Gold Tier Tournaments : With Arena fading from the Organized Play scene, there appears to be a number of retail level tournaments popping up to replace it. I will have plenty of details next week on the soon-to-be-announced City Championships which will award invites to U.S. Nationals and byes to Regionals. But until then, you'll have to be satisfied with the upcoming Gold Tier Tournaments. These are 67 tournaments being held at specified retail locations throughout North America. The events are going to take place Oct. 13-15 and have an array of prizes exclusive to these tournaments.
    In addition to the usual booster pack prizes – including a box of Time Spiral to the winner – there is an exclusive backpack being awarded to each winner along with a certificate commemorating each winner to be displayed at the site of their victory. Top 8 participants all earn fancy Time Spiral-themed deck boxes, and participants receive a foil Powder Keg (while supplies last).
  • Champs : Depending on what part of the world you live in, Time Spiral will make its crash landing on Standard over the next two to three weeks. While most locations are on hold until the weekend after Pro Tour-Kobe, a few European locations will be holding Champs in just two weeks. Bookmark the Tournament Center for current Standard tech over the coming month.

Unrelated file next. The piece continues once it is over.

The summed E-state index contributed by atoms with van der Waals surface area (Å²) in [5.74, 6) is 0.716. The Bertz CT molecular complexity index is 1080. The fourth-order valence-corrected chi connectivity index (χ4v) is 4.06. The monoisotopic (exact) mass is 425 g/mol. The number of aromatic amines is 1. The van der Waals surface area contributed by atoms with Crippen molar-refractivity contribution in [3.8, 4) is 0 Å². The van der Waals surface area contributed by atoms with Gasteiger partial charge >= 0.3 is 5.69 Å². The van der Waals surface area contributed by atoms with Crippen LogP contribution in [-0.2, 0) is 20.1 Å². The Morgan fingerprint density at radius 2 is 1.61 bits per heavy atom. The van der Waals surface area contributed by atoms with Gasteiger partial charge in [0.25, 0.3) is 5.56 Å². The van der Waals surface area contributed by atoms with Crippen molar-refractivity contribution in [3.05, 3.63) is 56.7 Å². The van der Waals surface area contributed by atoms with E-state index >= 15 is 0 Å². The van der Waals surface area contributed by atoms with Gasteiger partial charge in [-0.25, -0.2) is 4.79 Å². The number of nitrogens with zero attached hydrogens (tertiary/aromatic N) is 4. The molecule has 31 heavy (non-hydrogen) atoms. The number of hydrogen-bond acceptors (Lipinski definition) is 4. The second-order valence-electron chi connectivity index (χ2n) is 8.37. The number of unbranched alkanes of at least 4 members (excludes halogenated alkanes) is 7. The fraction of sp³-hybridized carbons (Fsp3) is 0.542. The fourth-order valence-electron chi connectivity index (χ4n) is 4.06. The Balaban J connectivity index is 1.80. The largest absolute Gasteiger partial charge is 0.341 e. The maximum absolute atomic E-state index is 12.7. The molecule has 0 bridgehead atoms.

• Pro Tour-Kobe : It will be interesting to witness the impact of no Time Spiral drafts on the Magic Online Beta. Players will have to rely on good old-fashioned testing where they actually have to draft in person. While it may be good practice for their social skills, it will not offer the level of repetition that many of the Pros have grown accustomed to over the past few Limited Pro Tours where there was Beta access. With the Player of the Year race so closely bunched together and so many players vying to reach critical Players Club levels, Pro Tour-Kobe is sure to be a hotly contested tournament.
  • Magic Online Worlds Qualifier : Expect to see more on this in Frank Karsten's column over the following weeks but since the preliminary events began Thursday…it seemed like a good time to call these out. Each year for the past few seasons Magic Online has awarded one all-expenses-paid trip and invitation to World Championships via an online qualifier. As I said, the preliminary events began October 5 and will run through October 11.
    There will be 32 such prelims and the Top 8 players from each of these 3x events will be eligible to play in the online Standard qualifier on Saturday, October 14 with 6x prizes. No prize will be bigger than the free trip and lodging to Paris, France for the 2006 Magic: the Gathering World Championships this November.

Happy Hunting!

Five Questions with Sheldon Menery